Creating a piece of playable history

The Hobbit (1982) Beam Software, Melbourne House, Sinclair Spectrum

Games are one of the most significant cultural forms of modern society yet their story is poorly documented in Australia and New Zealand, according to Flinders University Screen and Media Associate Professor Melanie Swalwell.

Associate Professor Swalwell and her research team, together with colleagues from the Australian Centre for the Moving Image, the New Zealand Film Archive and the Berlin Computerspiele Museum, have now launched a project to document and preserve locally-made computer games of the 1980s.

Funded by the Australian Research Council, the Popular Memory Archive (PMA) aims to explore the story of the production and reception of local games, interviewing game creators but also collecting resources and memories from the public who played their way through the history of 1980s computer games.

“The game culture in the 1980s was highly participatory, hands-on and often characterised by a do-it-yourself ethic which is why we are aspiring to create a history of games as they have been used and experienced,” Associate Professor Swalwell said.

The material will then be collated and added to the Play it Again database – an online portal of playable Australasian computer games, developed by the team as a method for documenting and preserving these historic digital artefacts.

Dr Swalwell said the database would provide vital insights into Australia and New Zealand’s early gaming history.

“Until recently, digital software in any form wasn’t regarded as something that should be saved,” Associate Professor Swalwell said.

“As a consequence we have very little information about computer games, despite the prominent cultural function they have in today’s society,” she said.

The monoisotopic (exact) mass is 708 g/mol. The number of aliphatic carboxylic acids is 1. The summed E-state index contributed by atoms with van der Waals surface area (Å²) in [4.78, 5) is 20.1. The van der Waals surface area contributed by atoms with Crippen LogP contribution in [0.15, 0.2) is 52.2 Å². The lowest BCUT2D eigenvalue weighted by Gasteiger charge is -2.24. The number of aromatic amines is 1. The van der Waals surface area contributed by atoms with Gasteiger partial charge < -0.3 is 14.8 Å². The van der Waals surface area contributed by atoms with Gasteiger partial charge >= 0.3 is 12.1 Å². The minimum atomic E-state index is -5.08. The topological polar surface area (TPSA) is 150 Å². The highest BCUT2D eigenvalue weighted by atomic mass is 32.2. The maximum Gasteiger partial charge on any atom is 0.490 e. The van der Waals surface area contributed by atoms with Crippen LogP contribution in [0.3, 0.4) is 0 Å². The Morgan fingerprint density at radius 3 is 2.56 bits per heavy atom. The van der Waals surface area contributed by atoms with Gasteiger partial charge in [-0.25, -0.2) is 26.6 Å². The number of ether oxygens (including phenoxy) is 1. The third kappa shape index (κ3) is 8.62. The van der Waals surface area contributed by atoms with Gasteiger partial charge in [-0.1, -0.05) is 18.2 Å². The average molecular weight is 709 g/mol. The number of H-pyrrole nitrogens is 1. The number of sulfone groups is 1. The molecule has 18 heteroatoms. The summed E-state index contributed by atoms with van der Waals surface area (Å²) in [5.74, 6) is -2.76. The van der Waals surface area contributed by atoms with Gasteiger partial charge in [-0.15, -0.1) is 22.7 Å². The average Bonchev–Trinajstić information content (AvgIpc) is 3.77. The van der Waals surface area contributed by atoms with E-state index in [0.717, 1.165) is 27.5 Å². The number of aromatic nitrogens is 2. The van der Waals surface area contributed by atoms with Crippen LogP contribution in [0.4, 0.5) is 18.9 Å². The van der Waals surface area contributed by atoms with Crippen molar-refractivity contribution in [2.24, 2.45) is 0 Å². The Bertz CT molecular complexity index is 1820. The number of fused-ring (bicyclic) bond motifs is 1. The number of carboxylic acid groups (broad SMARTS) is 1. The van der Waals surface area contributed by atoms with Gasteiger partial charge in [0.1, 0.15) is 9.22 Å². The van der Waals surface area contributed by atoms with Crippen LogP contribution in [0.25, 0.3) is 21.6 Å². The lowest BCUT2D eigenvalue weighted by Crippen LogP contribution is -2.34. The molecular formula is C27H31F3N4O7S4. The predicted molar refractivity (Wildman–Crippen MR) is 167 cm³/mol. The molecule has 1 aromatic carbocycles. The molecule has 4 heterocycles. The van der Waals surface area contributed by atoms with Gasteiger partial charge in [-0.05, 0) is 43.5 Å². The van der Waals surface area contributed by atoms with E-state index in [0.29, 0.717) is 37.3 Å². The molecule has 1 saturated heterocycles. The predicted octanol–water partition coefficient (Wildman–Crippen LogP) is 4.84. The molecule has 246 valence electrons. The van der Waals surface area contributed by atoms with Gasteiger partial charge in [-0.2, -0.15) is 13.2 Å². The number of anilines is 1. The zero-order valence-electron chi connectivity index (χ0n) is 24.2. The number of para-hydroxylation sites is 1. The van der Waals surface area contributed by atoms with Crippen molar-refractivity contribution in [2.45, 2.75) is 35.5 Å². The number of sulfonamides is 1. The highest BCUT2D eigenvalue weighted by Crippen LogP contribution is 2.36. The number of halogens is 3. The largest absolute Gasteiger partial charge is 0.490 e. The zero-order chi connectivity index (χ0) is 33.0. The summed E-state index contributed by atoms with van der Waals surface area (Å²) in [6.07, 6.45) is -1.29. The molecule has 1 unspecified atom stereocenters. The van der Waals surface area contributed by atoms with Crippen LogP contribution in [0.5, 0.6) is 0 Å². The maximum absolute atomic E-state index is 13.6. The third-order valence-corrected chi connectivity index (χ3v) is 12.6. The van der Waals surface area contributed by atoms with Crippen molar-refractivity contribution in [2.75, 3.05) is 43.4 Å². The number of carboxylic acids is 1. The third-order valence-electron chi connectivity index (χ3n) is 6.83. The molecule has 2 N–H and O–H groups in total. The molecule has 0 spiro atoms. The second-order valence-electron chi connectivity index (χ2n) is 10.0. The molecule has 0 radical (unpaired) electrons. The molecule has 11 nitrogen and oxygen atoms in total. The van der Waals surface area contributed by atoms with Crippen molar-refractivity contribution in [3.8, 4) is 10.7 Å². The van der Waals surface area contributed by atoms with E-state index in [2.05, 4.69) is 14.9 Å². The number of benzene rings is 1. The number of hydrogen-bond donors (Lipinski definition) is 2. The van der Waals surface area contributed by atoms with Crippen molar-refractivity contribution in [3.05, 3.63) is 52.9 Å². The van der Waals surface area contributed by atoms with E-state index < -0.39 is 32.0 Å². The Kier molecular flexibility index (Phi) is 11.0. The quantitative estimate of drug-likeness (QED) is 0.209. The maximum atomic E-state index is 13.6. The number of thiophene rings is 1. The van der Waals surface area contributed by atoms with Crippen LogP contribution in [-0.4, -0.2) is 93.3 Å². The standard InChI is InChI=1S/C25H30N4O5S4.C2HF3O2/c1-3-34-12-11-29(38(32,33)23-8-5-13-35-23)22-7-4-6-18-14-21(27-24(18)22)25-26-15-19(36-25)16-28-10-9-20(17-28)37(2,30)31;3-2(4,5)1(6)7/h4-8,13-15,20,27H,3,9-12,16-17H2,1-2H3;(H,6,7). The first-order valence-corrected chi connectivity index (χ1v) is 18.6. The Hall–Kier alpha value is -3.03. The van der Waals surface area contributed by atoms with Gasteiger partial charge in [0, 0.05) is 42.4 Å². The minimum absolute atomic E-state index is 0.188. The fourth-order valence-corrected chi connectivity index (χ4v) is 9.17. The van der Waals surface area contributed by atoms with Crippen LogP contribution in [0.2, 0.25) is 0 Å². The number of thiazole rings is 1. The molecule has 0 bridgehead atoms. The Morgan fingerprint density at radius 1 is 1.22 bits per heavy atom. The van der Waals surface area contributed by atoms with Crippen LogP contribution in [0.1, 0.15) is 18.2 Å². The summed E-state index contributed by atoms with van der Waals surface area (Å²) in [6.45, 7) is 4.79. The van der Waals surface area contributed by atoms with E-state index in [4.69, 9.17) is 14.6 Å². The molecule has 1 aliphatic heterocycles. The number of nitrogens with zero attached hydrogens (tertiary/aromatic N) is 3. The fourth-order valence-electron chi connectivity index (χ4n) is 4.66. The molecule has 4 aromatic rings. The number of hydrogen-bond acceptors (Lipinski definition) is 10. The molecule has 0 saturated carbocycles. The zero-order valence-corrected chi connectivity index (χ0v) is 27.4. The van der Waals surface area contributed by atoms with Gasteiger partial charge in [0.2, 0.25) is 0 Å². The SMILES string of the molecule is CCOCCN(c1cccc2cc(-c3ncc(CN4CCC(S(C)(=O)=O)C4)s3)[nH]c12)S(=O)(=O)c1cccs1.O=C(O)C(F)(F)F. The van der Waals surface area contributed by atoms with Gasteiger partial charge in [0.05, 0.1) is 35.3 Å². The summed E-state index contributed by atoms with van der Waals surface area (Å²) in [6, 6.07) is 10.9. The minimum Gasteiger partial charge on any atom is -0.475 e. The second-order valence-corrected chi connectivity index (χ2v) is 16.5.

Flinders PhD candidate Helen Stuckey, who helped design the PMA, said there was no official public record of historic computer games.

“Knowledge about the history of games is overwhelmingly held by private collectors and fans, with ephemera and other primary sources located among the general public,” Ms Stuckey said.

“Much of the existing work on the preservation of early games has been be done by passionate and well organised online fan communities,” she said.

“The PMA in part looks at what institutions can learn from the practices of these groups.”

Featuring a curated selection of games, Dr Swalwell said the PMA will also host monthly panel discussions with invited guests, including Australia and New Zealand game designers of the 1980s, on a range of topics such as gaming pioneers, collectors and copyright.

“We want to hear what people did with early computers and games, what games they wrote, what these games mean and meant to them, what records they have, and what difference their involvement with games has made.

“It is hoped these contributors will offer not only their experiences but also artefacts in need of preservation, including images, videos and documentation about programmers, designers and publishers, so that we can have a central, publicly-compiled repository of gaming history.”

During the 18-month project users will be able to submit comments, images, videos and other files to the site.

Visit the website for more information or follow the progress on Facebook or Twitter @AgainPlay.

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